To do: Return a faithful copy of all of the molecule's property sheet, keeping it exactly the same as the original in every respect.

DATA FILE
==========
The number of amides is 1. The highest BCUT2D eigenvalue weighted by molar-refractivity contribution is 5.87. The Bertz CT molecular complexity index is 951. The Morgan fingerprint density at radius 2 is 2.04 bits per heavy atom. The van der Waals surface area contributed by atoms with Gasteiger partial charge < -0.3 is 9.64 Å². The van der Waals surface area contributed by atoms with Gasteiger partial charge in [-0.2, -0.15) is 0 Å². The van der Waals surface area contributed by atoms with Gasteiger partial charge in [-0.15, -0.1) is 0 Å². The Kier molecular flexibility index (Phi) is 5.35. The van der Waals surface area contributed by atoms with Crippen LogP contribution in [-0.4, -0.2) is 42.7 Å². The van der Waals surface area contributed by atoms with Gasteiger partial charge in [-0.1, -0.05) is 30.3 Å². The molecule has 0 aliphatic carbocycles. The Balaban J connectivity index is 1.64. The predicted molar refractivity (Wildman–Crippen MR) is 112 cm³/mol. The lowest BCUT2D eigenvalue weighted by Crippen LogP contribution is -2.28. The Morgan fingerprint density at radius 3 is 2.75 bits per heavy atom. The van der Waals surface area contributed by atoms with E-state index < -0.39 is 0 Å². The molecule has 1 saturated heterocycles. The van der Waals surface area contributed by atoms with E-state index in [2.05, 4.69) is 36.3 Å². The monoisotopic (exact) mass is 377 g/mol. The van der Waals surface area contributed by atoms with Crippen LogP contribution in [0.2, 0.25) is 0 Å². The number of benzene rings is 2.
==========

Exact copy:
The number of amides is 1. The highest BCUT2D eigenvalue weighted by molar-refractivity contribution is 5.87. The Bertz CT molecular complexity index is 951. The Morgan fingerprint density at radius 2 is 2.04 bits per heavy atom. The van der Waals surface area contributed by atoms with Gasteiger partial charge < -0.3 is 9.64 Å². The van der Waals surface area contributed by atoms with Gasteiger partial charge in [-0.2, -0.15) is 0 Å². The van der Waals surface area contributed by atoms with Gasteiger partial charge in [-0.15, -0.1) is 0 Å². The Kier molecular flexibility index (Phi) is 5.35. The van der Waals surface area contributed by atoms with Crippen LogP contribution in [-0.4, -0.2) is 42.7 Å². The van der Waals surface area contributed by atoms with Gasteiger partial charge in [-0.1, -0.05) is 30.3 Å². The molecule has 0 aliphatic carbocycles. The Balaban J connectivity index is 1.64. The predicted molar refractivity (Wildman–Crippen MR) is 112 cm³/mol. The lowest BCUT2D eigenvalue weighted by Crippen LogP contribution is -2.28. The Morgan fingerprint density at radius 3 is 2.75 bits per heavy atom. The van der Waals surface area contributed by atoms with E-state index < -0.39 is 0 Å². The molecule has 1 saturated heterocycles. The van der Waals surface area contributed by atoms with E-state index in [2.05, 4.69) is 36.3 Å². The monoisotopic (exact) mass is 377 g/mol. The van der Waals surface area contributed by atoms with Crippen LogP contribution in [0.2, 0.25) is 0 Å². The number of benzene rings is 2.